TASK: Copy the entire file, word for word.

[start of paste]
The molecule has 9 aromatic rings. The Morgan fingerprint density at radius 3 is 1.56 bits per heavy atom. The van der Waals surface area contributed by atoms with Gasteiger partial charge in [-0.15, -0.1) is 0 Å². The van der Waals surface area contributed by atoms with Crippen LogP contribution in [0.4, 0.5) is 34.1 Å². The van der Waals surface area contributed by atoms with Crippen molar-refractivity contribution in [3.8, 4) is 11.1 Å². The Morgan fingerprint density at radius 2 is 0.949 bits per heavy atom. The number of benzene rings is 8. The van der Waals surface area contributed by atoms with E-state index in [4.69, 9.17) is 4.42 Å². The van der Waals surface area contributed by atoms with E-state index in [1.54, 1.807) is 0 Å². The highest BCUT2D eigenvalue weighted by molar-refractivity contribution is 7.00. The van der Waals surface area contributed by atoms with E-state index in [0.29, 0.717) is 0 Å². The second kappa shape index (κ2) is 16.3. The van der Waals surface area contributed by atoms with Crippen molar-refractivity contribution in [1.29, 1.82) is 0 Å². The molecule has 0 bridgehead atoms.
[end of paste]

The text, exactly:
The molecule has 9 aromatic rings. The Morgan fingerprint density at radius 3 is 1.56 bits per heavy atom. The van der Waals surface area contributed by atoms with Gasteiger partial charge in [-0.15, -0.1) is 0 Å². The van der Waals surface area contributed by atoms with Crippen LogP contribution in [0.4, 0.5) is 34.1 Å². The van der Waals surface area contributed by atoms with Crippen molar-refractivity contribution in [3.8, 4) is 11.1 Å². The Morgan fingerprint density at radius 2 is 0.949 bits per heavy atom. The number of benzene rings is 8. The van der Waals surface area contributed by atoms with E-state index in [4.69, 9.17) is 4.42 Å². The van der Waals surface area contributed by atoms with E-state index in [1.54, 1.807) is 0 Å². The highest BCUT2D eigenvalue weighted by molar-refractivity contribution is 7.00. The van der Waals surface area contributed by atoms with E-state index in [0.29, 0.717) is 0 Å². The second kappa shape index (κ2) is 16.3. The van der Waals surface area contributed by atoms with Crippen molar-refractivity contribution in [1.29, 1.82) is 0 Å². The molecule has 0 bridgehead atoms.